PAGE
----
Yo, just a quick heads-up on some great new features in the recent representable release.

Options From The Outer World

Often you might need to “inject” objects into your representer, like the current_user or a parameter from that very request.

module SongRepresenter
  include Representable::JSON
 
  property :rating
end
 
class Song
  attr_accessor :current_user
 
  def rating
    current_user.rate(self)
  end
end

This was a bit clumsy as people first had to set an instance variable in the represented object and then call the rendering or parsing.

song.current_user = current_user
song.extend(SongRepresenter).to_json

Setting instance variables changes the state of the object which can lead to problems. Changing state is dangerous. It’s better to do it functional by passing around the values. That is why representable now allows you to pass an options hash into the render and parse method. Hooray.

song.to_json(current_user: current_user)

Now, to process this user when rendering we got the brand-new and long-awaited `:getter` option.

module SongRepresenter
  include Representable::JSON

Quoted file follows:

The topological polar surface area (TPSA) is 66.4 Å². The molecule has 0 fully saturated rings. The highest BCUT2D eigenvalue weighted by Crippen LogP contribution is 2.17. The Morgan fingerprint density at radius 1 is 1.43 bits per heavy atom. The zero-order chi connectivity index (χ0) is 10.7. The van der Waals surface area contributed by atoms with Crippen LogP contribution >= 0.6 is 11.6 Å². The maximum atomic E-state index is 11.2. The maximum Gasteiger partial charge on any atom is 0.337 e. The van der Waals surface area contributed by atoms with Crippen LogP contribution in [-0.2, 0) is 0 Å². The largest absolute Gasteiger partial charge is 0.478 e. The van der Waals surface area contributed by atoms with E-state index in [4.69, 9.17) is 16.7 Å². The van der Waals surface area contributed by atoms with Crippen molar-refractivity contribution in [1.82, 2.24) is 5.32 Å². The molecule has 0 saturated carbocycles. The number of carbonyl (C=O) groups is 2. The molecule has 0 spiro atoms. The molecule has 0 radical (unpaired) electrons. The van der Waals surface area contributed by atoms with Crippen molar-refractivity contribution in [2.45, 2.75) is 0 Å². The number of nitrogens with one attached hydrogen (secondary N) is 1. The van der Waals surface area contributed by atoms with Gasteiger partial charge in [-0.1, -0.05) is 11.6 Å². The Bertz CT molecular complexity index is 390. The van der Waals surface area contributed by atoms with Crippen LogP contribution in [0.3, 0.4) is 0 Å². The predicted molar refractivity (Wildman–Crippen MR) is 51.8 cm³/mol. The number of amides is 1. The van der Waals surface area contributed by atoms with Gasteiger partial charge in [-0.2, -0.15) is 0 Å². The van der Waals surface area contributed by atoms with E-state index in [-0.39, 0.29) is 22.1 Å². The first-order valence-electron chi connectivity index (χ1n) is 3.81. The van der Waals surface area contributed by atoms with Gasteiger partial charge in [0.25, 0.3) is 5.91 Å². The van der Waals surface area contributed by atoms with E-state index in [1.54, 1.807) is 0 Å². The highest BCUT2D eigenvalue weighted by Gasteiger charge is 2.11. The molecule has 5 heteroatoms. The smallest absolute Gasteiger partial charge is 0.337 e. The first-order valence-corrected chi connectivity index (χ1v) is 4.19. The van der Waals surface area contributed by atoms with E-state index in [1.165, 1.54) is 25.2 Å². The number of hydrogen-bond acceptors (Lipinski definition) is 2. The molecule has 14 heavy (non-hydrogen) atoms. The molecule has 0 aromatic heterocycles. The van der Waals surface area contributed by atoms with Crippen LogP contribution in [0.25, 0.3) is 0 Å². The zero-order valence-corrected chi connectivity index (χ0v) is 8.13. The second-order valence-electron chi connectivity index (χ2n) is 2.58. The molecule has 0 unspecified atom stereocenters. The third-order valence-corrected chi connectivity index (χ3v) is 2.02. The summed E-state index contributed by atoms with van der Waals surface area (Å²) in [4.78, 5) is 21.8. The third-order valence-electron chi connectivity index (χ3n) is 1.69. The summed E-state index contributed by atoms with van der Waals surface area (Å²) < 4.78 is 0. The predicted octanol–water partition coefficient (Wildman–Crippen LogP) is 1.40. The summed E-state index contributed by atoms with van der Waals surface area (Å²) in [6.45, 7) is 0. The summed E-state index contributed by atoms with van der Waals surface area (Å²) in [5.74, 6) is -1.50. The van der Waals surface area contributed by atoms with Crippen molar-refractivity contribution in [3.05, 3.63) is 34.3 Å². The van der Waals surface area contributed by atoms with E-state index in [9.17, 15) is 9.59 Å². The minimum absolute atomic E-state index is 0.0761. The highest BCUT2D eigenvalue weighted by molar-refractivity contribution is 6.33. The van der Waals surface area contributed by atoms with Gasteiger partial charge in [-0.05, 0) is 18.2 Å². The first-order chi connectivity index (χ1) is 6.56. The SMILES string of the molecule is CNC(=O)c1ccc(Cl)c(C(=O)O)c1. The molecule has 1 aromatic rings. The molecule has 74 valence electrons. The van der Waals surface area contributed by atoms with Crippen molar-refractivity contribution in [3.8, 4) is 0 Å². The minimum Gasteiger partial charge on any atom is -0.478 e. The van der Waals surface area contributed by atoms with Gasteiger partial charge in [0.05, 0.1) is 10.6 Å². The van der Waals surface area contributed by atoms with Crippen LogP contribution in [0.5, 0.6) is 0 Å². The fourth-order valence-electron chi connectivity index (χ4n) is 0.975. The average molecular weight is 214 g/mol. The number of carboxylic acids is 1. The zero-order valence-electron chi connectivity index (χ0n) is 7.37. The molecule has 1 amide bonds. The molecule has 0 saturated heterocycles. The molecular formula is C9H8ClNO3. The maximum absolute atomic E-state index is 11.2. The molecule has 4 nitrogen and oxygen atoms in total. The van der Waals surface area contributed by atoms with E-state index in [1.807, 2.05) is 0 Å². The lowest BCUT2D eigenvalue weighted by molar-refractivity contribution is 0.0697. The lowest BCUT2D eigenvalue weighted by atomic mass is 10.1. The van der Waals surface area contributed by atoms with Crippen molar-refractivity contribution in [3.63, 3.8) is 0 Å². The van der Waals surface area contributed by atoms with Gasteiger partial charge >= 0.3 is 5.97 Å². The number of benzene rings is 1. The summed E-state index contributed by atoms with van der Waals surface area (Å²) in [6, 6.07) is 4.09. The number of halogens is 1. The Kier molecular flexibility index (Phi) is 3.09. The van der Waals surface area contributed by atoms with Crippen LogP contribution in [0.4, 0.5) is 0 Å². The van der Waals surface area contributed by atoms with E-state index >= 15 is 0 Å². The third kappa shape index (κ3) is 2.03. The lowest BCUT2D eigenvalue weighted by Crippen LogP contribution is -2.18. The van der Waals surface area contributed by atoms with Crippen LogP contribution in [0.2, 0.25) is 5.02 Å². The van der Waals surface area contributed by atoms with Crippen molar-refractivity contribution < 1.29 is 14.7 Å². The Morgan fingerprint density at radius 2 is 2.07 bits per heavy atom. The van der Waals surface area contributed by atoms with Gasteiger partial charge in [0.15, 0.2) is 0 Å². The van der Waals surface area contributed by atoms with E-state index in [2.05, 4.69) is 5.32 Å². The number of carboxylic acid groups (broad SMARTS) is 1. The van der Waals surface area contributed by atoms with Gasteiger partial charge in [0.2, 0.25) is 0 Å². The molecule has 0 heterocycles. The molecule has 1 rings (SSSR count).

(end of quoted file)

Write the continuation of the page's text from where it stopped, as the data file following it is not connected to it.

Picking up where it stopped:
property :rating, getter: lambda { |opts| 
    opts[:current_user].rate(self) }
end

Given this option representable will no longer call the #rating reader but the block. The lambda is executed in the represented object’s context (song) allowing us to pass the song into the user’s #rate method. And the coolest: we get the user options from the outside as the block argument!

The same works for parsing using the :setter option!

property :rating, setter: lambda { |val, opts|
  opts[:current_user].rate_song(self, val) }

Here we get two block parameters: the actual parsed value for that property and the user options hash.

What Else?

The options are also passed to :if directives!

module SongRepresenter
  include Representable::JSON
 
  property :rating, if: lambda { |opts| 
    opts[:current_user].has_rating? }
end

An additional benefit: if you don’t want to write accessor methods for your properties, you can use :setter and :getter blocks even if you’re not interested in passing around user options.

property :rating, getter: lambda { |*| @rating.to_i }

And, naturally, the user options are passed down the object tree to nested properties. Cool stuff.

5 Responses to “Representable 1.3.3 Released With User Options Support!”


  1. Yacobus reinhart

    What about if I only want use presentation as object module only, just like a context in dci? Is it possible to use represented without call to_json, XML, YAML ?


  2. nick

    How would that look like, Yacobus?


  3. Ruprict

    So, is there a way to pass in current_user (or woteva) using represent_items_with?


  4. nick

    @Rubprict: Putting it on my TODO list! Good point!


  5. nick

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